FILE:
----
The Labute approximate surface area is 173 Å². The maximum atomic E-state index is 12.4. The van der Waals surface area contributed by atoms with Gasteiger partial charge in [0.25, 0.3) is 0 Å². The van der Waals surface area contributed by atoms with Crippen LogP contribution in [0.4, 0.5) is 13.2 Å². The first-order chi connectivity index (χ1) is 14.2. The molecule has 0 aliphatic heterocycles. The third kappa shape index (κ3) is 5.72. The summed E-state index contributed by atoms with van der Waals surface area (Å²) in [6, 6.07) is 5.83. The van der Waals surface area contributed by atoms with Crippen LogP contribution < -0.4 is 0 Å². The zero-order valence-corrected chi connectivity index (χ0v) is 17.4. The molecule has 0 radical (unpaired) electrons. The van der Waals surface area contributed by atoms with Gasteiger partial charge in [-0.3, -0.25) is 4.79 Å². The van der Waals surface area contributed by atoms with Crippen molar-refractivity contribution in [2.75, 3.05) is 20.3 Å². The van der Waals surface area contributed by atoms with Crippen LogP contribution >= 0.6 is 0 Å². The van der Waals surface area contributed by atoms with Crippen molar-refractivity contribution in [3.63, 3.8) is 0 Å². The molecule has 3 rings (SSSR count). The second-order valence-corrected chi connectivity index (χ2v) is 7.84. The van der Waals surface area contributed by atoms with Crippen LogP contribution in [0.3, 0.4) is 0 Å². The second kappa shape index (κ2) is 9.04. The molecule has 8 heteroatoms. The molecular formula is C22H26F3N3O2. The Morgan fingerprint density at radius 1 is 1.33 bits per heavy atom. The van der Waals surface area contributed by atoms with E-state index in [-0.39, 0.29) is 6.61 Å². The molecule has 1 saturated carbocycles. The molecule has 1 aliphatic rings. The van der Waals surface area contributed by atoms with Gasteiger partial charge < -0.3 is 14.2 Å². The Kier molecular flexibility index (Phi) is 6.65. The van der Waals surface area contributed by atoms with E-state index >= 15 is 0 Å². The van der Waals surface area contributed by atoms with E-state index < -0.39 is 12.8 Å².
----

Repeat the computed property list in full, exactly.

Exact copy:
The Labute approximate surface area is 173 Å². The maximum atomic E-state index is 12.4. The van der Waals surface area contributed by atoms with Gasteiger partial charge in [0.25, 0.3) is 0 Å². The van der Waals surface area contributed by atoms with Crippen LogP contribution in [0.4, 0.5) is 13.2 Å². The first-order chi connectivity index (χ1) is 14.2. The molecule has 0 aliphatic heterocycles. The third kappa shape index (κ3) is 5.72. The summed E-state index contributed by atoms with van der Waals surface area (Å²) in [6, 6.07) is 5.83. The van der Waals surface area contributed by atoms with Crippen LogP contribution < -0.4 is 0 Å². The zero-order valence-corrected chi connectivity index (χ0v) is 17.4. The molecule has 0 radical (unpaired) electrons. The van der Waals surface area contributed by atoms with Gasteiger partial charge in [-0.3, -0.25) is 4.79 Å². The van der Waals surface area contributed by atoms with Crippen molar-refractivity contribution in [2.75, 3.05) is 20.3 Å². The van der Waals surface area contributed by atoms with Crippen LogP contribution >= 0.6 is 0 Å². The van der Waals surface area contributed by atoms with Crippen molar-refractivity contribution in [3.63, 3.8) is 0 Å². The molecule has 3 rings (SSSR count). The second-order valence-corrected chi connectivity index (χ2v) is 7.84. The van der Waals surface area contributed by atoms with Crippen LogP contribution in [0.3, 0.4) is 0 Å². The second kappa shape index (κ2) is 9.04. The molecule has 8 heteroatoms. The molecular formula is C22H26F3N3O2. The Morgan fingerprint density at radius 1 is 1.33 bits per heavy atom. The van der Waals surface area contributed by atoms with E-state index in [-0.39, 0.29) is 6.61 Å². The molecule has 1 saturated carbocycles. The molecule has 1 aliphatic rings. The van der Waals surface area contributed by atoms with Gasteiger partial charge < -0.3 is 14.2 Å². The Kier molecular flexibility index (Phi) is 6.65. The van der Waals surface area contributed by atoms with E-state index >= 15 is 0 Å². The van der Waals surface area contributed by atoms with E-state index < -0.39 is 12.8 Å².